Chicago Cubs celebrate after defeating the Arizona Diamondbacks at Chase Field.
Of course, the game was different in 1908. Nonetheless, on its third consecutive World Series appearance, Chicago completed the four-game sweep of Detroit en route to claiming its second straight title.
Times have changed. The game evolved and the Cubs were left in the dust, still clinging to their early triumphs.
Since winning back-to-back titles in 1907-08, the Cubs appeared in the World Series seven times over the next 37 years, losing all of them. In 1910, the Cubs lost 4-1 to the then-Philadelphia Athletics. In 1918, the Cubs fell to the Boston Red Sox 4-1. Philadelphia got the best of Chicago a second time in the 1929 World Series, winning 4-1. In 1932, the New York Yankees swept the Cubs, 4-0. Three years later, Detroit got revenge, winning 4-2. In the 1938 series, the Yankees triumphed again with another four-game sweep of the Cubs. And in 1945, the Cubs lost to the Tigers in seven games.
Since that stretch, the Cubs have been the laughingstock of Major League Baseball. You can blame it on the curse of the billy goat, or the unimaginable collapse in the 1984 National League Championship Series against San Diego, where the Cubs held a 2-0 lead and failed to win another game. Better yet, you could blame Steve Bartman for extending his glove to catch a fly ball during the 2003 NLCS with the Cubs five outs away from going to the Fall Classic.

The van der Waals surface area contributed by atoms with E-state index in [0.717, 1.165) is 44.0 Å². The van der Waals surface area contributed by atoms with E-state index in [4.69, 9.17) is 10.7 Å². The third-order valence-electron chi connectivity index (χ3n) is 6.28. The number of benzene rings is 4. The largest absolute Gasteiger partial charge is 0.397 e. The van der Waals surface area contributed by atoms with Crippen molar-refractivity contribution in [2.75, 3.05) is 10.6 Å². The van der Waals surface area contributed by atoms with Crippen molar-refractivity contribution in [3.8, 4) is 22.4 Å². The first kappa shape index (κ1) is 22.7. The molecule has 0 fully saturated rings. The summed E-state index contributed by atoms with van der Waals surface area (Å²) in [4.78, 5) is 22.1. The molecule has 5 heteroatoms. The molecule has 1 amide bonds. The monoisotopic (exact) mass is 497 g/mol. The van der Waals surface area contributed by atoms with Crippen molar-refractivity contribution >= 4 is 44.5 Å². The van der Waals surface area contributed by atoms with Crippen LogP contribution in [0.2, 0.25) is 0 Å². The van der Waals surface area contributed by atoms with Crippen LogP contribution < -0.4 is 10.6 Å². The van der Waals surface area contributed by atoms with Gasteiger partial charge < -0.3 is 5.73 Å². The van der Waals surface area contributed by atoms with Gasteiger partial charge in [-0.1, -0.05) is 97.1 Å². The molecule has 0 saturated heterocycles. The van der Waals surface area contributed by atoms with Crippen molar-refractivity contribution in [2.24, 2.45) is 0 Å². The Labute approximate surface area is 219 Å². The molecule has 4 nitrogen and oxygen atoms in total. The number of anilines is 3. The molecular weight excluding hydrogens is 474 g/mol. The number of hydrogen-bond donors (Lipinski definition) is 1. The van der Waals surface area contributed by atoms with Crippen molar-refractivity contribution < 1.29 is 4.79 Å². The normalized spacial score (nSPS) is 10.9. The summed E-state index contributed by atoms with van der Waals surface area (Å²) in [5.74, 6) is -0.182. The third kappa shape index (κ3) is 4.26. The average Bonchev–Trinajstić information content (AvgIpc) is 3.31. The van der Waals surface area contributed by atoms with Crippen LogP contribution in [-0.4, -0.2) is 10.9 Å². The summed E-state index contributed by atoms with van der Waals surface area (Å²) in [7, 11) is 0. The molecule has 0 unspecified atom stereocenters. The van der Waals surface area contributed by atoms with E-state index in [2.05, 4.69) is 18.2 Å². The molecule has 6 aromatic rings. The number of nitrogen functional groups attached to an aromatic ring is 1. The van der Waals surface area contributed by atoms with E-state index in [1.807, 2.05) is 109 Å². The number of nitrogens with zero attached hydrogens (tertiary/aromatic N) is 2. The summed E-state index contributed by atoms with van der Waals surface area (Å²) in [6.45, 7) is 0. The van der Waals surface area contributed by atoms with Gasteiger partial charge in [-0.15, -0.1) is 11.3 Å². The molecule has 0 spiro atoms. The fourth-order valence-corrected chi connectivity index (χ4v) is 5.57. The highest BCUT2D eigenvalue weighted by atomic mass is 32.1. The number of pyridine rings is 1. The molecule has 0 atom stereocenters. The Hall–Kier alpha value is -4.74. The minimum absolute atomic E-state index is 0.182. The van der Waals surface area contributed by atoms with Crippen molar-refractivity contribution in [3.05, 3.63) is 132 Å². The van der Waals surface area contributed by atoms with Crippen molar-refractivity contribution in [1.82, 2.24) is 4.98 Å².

Any way you put it, the Cubs have a rich history of failure.
Their last appearance in the postseason was in 2008, when they won the NL Central Division with the best record in the league, 97-64. But the Cubs’ notable regular season proved misleading when the Los Angeles Dodgers swept them 3-0 in the NLDS.
Since 2008, the Cubs have had one winning season while racking up a hideous 290-357 record. They’ve gone four straight seasons without making the playoffs, including three consecutive losing seasons.
All bad things eventually come to an end, however, and the Cubs' trend of bad luck will finally dissolve in the next five years for multiple reasons.
Cubs President of baseball operations, Theo Epstein, looks on during batting practice before the Cubs played the White Sox at U.S. Cellular Field.
In an effort to lift the franchise from its grave, Chicago hired Theo Epstein—formerly the general manager of the Boston Red Sox from 2002-11—as president of baseball operations.
Epstein’s inaugural season in Chicago proved unyielding. The Cubs lost over 100 games for the first time since 1966 and third time in franchise history.
But few expected him to revamp the Cubs in his first season. Completely rebuilding a franchise takes time, certainly more than just one season.
While in Boston, Epstein took control of a franchise with a lot of pieces already in place. The talent was there. All it took was leadership. And that’s what he gave to the Red Sox organization.
The result was a pair of World Series titles, including their first championship in 86 years when they swept St. Louis in 2004.
Epstein knows what he’s doing. He knows who the right people are for his operation. He just needs time; championship teams aren’t assembled overnight.
Count on him to make a splash or two in free agency over the next couple of years. Remember, Epstein was the man who signed David Ortiz, Mike Timlin and Bill Mueller in 2003 and Hideki Okajima in the 2006-07 offseason.
Cubs manager Dale Sveum argues a call with an umpire during a game against the Houston Astros.
Manager Dale Sveum has to love the position he’s in.